Why Overtraining Will Leave You Scrawny

Why Overtraining Will Leave You Scrawny

The more you work out the better, right? Wrong. There are 3 things that contribute to muscle growth; diet, exercise, and rest. All 3 of these things must be adhered to in the correct proportions to one another or you’re not going to obtain the best possible results. Worst of all, you’re not being efficient. Over-training is a common mistake made by many people trying to build muscle.

They think, “The more I lift weights, the more my muscles will grow”. This is true to a certain point, but if you’ve ever taken economics, then you’ve heard of “the law of diminishing returns”. At a certain point, you may even start noticing negative returns meaning your workouts are actually breaking down muscle. Working out seven days a week for two hours a day is not the most effective use of your time.

When you over-train, your body is constantly breaking down muscle for energy while you’re trying to build it up. You can combat this, to a certain degree, by taking in more calories but your body can only grow so fast. It’s better to train, eat, and rest in the right amounts so that you have a good balance rather than over-training and neglecting diet and rest.

There is a popular book called The 4-Hour Body that includes a training program in which you only workout once every five days and you meticulously control your diet . This type of program will work much better than a program in which you train excessively and eat whatever you want. Diet is the most important tool you have when it comes to getting your body in the type of shape you want. With the right diet, you can burn body fat and build muscle at the same time without having to work out constantly.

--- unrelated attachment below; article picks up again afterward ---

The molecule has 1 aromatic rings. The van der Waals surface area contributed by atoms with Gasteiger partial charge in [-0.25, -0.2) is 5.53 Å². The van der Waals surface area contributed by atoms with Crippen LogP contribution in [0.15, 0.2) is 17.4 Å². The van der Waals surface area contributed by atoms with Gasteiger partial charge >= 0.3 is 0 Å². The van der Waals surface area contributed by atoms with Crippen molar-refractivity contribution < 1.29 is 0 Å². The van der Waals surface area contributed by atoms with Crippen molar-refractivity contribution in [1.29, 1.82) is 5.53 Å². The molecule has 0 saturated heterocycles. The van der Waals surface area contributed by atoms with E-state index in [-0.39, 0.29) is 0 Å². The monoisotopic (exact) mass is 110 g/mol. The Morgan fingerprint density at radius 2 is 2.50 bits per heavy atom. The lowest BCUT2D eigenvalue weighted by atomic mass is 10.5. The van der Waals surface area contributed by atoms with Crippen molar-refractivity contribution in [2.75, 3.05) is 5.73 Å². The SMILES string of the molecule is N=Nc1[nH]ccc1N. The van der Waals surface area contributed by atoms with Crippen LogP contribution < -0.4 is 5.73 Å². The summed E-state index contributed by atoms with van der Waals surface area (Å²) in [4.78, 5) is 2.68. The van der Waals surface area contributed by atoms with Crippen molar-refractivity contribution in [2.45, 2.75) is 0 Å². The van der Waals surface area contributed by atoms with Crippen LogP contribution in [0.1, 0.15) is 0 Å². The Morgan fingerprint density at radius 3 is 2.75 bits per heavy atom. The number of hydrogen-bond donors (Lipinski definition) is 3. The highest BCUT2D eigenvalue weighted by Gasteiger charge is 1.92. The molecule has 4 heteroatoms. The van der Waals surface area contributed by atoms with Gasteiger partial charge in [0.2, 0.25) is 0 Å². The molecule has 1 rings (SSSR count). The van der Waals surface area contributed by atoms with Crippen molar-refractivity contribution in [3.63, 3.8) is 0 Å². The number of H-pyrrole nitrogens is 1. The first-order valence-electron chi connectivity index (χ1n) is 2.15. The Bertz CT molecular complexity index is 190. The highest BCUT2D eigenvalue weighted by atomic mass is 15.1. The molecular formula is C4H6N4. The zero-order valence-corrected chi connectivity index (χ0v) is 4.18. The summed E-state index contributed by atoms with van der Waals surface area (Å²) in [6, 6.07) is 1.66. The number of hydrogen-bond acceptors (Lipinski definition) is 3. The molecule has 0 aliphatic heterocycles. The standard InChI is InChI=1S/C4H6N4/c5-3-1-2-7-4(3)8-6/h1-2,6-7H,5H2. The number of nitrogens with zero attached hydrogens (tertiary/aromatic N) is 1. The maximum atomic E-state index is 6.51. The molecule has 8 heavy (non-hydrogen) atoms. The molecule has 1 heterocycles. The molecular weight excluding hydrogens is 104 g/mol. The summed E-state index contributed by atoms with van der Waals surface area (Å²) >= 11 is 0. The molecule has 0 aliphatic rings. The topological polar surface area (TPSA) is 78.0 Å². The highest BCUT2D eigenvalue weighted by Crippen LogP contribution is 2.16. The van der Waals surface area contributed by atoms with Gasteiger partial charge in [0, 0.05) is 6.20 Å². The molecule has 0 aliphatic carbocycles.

The optimal training amount for you depends on you personally. It depends on your goals, the amount of time you can spend in the gym, how well you are going to be able to control your diet, and how much rest you can get.

If you’re trying to build muscle but you know you don’t eat very much and you’re not willing to eat on a frequent schedule, then you can benefit from lifting weights only 2-3 times per week. You can train your body 5 times per week, but with this type of schedule you have to commit your life to your training program, diet, and rest.

Since most people cannot do this, I recommend lifting weights 2-3 times per week and doing cardio at least once per week. Most people can handle a program like this. Working out for over an hour is unnecessary and can work against you. If you go at a fast pace, you’ll have plenty of time to get all of your sets in within 60 minutes.

Six-time Mr. Olympia, Dorian Yates, uses an analogy about over-training. He compares over-training to rubbing a piece of sandpaper on your hand; You will begin to wear away the skin until it’s torn and needs to be repaired, but before your body can repair that skin you start rubbing the sandpaper on it again.

Over-training does the same thing to your muscles; You never have a chance to grow because your muscles are constantly being torn down before they can repair the damage that is done. He also says training each body part only once per week is plenty. Any more than that and your body won’t have enough time to fully recover for the next workout. This is one of the best bodybuilders of all time that we’re talking about and he only suggests working each body part once per week!

If you don’t have a lot of time to work out, you can definitely workout once or twice per week and see great results as long as your diet is on point. For someone who is only doing 1 to 2 workouts per week, it is best to combine cardio, resistance training, stretching, and athletic movements all in the same workout. Yoga is probably one of the best overall workouts you can do.

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